As mentioned above, this filling system has seals that shut off the ink flow to the feed when the finial is screwed home. When writing more that a paragraph, the user must unscrew this finial approximately 2 mm to allow ink to pass by the internal seal and into the feed. If you feel that this is a pain, it is possible to use a TWSBI wrench to disassemble the plunger mechanism from the pen barrel, remove the o-ring seal from the end of the plunger rod and then put it all back together. This video by Brian Goulet shows the entire process.
A nice side effect of the pen being quick to fill is that it is also quick to clean. Operating the plunger back and forth while the nib is submerged in water easily flushes out ink but I find that the barrel never really dries, the seals are simply too good.
This pen is great, the price is a hurdle which can be difficult to overcome but I have yet to read a review where the user was unhappy with their purchase. As I mentioned above, this is my second one so you can count me as a happy customer too. The two common complaints that I hear are:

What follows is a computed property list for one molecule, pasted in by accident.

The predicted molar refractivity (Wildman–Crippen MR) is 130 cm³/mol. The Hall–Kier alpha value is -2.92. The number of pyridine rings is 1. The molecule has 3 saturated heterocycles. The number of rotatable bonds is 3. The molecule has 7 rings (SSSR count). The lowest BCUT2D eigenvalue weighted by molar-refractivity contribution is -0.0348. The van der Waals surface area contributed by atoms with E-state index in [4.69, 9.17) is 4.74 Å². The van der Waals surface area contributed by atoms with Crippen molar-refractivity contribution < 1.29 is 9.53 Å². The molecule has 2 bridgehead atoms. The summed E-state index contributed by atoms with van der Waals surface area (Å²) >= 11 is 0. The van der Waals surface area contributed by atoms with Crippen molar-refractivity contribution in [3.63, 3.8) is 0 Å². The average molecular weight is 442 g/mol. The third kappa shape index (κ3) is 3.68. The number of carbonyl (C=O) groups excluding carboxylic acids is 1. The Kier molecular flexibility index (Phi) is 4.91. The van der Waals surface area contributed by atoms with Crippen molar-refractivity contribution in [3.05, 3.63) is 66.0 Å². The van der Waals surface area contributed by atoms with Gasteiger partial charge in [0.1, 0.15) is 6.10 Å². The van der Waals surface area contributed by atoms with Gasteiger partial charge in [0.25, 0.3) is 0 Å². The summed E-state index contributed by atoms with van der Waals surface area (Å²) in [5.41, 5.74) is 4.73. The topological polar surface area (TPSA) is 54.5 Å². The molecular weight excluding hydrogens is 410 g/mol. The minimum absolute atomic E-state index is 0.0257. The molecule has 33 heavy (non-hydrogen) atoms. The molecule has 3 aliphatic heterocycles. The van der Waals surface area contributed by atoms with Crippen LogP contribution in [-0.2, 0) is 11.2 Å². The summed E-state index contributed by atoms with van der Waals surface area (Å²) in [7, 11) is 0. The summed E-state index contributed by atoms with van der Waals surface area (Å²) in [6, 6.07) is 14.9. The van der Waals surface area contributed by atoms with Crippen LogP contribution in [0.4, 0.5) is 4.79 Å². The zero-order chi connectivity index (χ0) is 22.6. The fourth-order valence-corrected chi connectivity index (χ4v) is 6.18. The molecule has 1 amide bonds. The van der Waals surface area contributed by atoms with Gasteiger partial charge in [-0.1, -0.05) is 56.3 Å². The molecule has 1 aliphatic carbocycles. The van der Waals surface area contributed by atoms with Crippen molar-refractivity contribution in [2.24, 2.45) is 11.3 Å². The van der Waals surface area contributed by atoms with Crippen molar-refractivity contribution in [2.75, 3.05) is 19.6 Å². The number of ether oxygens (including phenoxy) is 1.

- The Amber version is the only choice in North America.
- All versions feature yellow gold furniture and the purchaser would prefer a Rhodium plated aesthetic.
I sympathise with these complaints but I feel that the pen's performance more than offsets these quibbles. I have no solution to the gold hardware but other colour options are available to people who are willing to order from Japan.
To quote Ferris Buller "It is so choice. If you have the means, I highly recommend picking one up."